The Environmental Case Law Index is a collection of judgments from 10 African countries on topics relating to environmental law, both substantive and procedural. The collection focuses on cases where an environmental interest interacts with governmental or private interests.
Get started on finding judgments that are relevant to you by browsing the topic list on the left of the screen. Click the arrows next to the topic names to reveal a detailed list of sub-topics. Most judgments are accompanied by a short summary written by subject-area expert postgraduate students from the University of Cape Town.
Read also JIFA's Environmental Country Reports for SADC
The court considered an appeal of the judgment handed down in the lower court, granting an interim interdict.
The respondents in the matter argued that a court of appeal should not interfere with the discretion of the lower court, unless compelling reasons exist to do so.
The requirements for an interim interdict are that the applicant must prove 1) a prima facie right. 2) a well-grounded apprehension of irreparable harm occurring 3) a balance of convenience must favour the granting of the interim relief and 4) it must be the only satisfactory relief available.
The court found that despite the requirements, a court has a discretion on whether to grant such a relief. Despite the existence of the requirements, the court held that there are no comprehensive guidelines that can be laid down to prevent a court from using the discretion.
The court after weighing up the delay in the court a quo and the public interest in the project, came to the conclusion that the appropriate relief was one which protected the right of the respondents to claim relief through damages.
The court restrained the appellants from interfering or obstructing any agents, employee or experts employed by the respondents from carrying out tests or investigations for the purposes of establishing and estimating the damages.
The court granted the interim prohibitory interdict.
The court considered an application declaring the suspension and non-renewal of the licence by the respondent, null and void. The applicant was further seeking an order compelling the respondent to pay damages incurred as a result of the suspension.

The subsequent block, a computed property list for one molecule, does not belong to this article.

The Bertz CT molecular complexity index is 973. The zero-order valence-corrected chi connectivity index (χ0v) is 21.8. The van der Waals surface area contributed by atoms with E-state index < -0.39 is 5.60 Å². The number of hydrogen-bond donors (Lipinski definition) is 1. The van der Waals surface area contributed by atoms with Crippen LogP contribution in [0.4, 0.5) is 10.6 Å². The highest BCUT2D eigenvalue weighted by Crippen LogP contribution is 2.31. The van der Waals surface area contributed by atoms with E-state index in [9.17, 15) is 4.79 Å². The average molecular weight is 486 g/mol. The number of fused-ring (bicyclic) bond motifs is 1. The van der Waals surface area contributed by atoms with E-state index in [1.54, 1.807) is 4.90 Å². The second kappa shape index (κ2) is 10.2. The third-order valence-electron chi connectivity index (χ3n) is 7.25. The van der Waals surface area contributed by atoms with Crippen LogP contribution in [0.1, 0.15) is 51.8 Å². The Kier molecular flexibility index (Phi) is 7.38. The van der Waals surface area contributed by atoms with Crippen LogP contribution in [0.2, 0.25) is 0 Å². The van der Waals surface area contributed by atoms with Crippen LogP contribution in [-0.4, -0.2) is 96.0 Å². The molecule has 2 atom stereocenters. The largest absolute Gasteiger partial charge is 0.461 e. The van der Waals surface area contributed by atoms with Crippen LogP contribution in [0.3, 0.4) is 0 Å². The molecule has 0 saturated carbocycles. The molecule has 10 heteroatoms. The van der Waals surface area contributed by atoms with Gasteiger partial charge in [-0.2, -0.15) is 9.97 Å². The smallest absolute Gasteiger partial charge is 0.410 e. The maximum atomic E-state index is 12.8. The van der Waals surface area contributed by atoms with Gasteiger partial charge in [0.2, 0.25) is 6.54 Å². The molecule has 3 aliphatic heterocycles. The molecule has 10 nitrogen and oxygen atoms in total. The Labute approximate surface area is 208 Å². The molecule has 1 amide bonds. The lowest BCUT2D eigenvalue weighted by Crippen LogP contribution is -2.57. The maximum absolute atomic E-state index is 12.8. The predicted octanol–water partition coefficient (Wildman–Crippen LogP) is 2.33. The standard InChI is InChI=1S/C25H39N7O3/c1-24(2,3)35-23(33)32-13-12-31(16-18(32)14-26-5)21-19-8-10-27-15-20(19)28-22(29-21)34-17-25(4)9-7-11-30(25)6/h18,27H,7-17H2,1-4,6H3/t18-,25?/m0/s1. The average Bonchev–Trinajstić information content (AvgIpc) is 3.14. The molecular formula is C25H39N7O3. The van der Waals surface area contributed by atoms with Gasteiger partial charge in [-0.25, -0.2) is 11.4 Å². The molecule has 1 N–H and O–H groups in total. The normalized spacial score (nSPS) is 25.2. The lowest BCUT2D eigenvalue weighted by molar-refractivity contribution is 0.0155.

The court was faced with the question of how a court must approach cases brought through motion proceedings, which require oral evidence to be heard..
The court pointed out that while the suspension and non-renewal of the licence could be decided on motion proceedings, the application for damages required oral evidence.
The court found that damages require proof and therefore cannot be decided on motion proceedings.
The court came to decision that the matter be referred to trial and all affidavits and depositions which formed part of the application be used as pleadings in the action.
The court postponed the issue of costs, until the trial.
The applicant approached the court by motion proceedings claiming that the suspension of the digging licence at Kao Diamond Mininq by the respondents be declared null and void. The applicant also prayed for damages and costs of the suit.
The respondents raised an objection on a point of law and submitted that the applicant was abusing court process by using motion proceedings to institute a case where there was a dispute of facts.
The court applied the rule that motion proceedings are preferred where the issues are clear. Further, the court held that matters brought by motion proceedings on disputed facts should be dismissed with costs. The court found that the applicant’s claim was based on issues of fact and law thus the difficulty in choosing how to institute the claim.
The court noted that it was required to examine the alleged dispute of fact and see whether in truth there was a real issue of fact which cannot be determined without oral evidence. Additionally, the court had the discretion to decide disputed claims by motion proceedings in appropriate cases.
It was held that the claim on license suspension by motion proceedings was correctly instituted and the damages claim was dismissed. The court applied its discretion as per rule 8 sub-rule (14) of the High Court Rules and ordered the matter to trial for the resolution of the license suspension. It was also ordered that the affidavits be considered as pleadings and the costs of the application be costs in the trial.